Shobhana Chandra
Bloomberg
February 7, 2009

Millions more U.S. workers are likely to lose their jobs after the economy’s freefall sent unemployment in January to the highest level since 1992 and payrolls tumbled, reinforcing the need for an economic stimulus plan.

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The jobless rate rose to 7.6 percent from 7.2 percent in December, the Labor Department reported yesterday in Washington. Payrolls fell by 598,000, the biggest monthly drop since December 1974. Losses spanned almost all industries, from construction and manufacturing to retailing, trucking, media and finance.

“The scary thing is there is really no end in sight to the soaring jobless rate,” said Chris Rupkey, chief financial economist at Bank of Tokyo-Mitsubishi UFJ Ltd. in New York. “It’s difficult to see what’s going to turn the situation around. This is the sort of catalyst that could get Congress to move” to agreeing on a compromise plan.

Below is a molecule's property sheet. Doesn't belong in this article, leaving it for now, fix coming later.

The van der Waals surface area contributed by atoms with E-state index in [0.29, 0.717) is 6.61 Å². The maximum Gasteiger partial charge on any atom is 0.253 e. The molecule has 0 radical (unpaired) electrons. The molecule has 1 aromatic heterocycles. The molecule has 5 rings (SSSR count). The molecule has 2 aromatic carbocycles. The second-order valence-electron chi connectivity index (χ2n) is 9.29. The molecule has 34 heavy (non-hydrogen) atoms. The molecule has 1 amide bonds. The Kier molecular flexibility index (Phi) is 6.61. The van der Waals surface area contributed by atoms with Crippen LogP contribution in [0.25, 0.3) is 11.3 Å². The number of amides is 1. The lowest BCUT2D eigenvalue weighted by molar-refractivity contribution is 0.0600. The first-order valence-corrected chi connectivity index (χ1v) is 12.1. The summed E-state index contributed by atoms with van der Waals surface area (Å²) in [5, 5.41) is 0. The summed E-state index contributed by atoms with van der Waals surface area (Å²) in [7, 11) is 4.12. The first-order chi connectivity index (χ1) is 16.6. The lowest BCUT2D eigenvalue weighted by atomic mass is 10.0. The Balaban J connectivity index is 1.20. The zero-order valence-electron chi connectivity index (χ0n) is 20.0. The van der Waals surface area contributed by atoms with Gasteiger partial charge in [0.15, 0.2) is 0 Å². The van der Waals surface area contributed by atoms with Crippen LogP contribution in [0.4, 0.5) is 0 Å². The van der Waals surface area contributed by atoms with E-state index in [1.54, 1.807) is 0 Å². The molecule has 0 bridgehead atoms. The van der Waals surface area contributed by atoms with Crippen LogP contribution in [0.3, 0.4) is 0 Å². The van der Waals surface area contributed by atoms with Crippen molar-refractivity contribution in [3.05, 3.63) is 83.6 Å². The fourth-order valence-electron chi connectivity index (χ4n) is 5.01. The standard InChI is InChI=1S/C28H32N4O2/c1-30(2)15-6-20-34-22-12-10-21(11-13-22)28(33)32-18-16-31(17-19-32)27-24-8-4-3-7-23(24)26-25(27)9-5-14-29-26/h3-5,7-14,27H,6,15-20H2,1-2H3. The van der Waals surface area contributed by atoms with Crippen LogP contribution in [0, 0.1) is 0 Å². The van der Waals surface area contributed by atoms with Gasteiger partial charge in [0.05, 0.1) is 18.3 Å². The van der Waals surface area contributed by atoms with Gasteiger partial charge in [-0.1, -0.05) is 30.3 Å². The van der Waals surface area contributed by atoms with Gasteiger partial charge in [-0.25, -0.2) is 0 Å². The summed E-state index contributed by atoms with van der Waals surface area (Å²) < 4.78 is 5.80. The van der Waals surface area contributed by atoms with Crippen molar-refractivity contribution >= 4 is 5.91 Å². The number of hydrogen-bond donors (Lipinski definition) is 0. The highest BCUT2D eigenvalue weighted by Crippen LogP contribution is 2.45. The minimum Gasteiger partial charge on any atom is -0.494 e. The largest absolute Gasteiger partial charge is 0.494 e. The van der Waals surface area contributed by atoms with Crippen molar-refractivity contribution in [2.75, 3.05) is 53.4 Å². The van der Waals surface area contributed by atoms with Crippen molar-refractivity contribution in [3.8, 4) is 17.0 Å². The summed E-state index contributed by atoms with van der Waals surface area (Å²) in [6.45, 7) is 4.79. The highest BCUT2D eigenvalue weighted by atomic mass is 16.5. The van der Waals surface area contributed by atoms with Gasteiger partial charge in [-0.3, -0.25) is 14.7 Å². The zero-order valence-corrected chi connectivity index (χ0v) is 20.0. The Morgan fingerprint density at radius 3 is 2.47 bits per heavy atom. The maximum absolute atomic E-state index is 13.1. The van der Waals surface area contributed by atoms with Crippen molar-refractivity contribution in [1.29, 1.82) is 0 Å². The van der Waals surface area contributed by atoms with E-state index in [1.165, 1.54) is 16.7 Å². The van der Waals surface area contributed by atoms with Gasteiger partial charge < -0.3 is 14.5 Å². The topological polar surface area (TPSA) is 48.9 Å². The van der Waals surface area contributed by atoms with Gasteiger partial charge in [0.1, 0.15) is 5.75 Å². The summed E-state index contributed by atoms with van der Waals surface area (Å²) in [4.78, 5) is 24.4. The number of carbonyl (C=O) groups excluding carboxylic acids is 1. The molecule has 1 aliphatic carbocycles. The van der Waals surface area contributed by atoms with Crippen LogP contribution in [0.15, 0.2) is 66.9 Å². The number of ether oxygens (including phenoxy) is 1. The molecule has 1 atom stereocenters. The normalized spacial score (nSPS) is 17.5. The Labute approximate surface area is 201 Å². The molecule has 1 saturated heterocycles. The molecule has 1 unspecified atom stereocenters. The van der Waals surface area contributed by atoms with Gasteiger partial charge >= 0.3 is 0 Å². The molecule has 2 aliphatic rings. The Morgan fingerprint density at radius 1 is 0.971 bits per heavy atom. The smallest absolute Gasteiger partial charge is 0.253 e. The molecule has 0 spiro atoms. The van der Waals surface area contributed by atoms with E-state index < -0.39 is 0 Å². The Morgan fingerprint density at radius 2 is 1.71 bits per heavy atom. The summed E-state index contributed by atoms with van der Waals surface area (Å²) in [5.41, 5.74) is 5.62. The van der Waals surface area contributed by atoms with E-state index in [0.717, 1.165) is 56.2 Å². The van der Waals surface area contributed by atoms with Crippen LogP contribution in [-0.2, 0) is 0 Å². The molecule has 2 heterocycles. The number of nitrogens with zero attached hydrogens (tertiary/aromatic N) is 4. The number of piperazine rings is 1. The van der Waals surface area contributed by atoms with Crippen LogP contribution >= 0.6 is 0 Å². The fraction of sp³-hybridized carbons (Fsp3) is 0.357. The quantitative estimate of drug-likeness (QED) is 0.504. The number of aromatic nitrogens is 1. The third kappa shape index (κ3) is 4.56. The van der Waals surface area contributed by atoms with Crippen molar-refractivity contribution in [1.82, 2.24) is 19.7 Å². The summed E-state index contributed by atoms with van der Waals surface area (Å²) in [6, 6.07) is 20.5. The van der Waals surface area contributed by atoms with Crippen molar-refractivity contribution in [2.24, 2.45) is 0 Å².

President Barack Obama, who predicted a “dismal” report, is pushing for a stimulus plan to revive the economy and create jobs, and is expected to announce a new effort to shore up credit markets. The rate of the job market’s decline means it’s unlikely government efforts will halt a collapse in consumer spending until the second half of the year, economists said.

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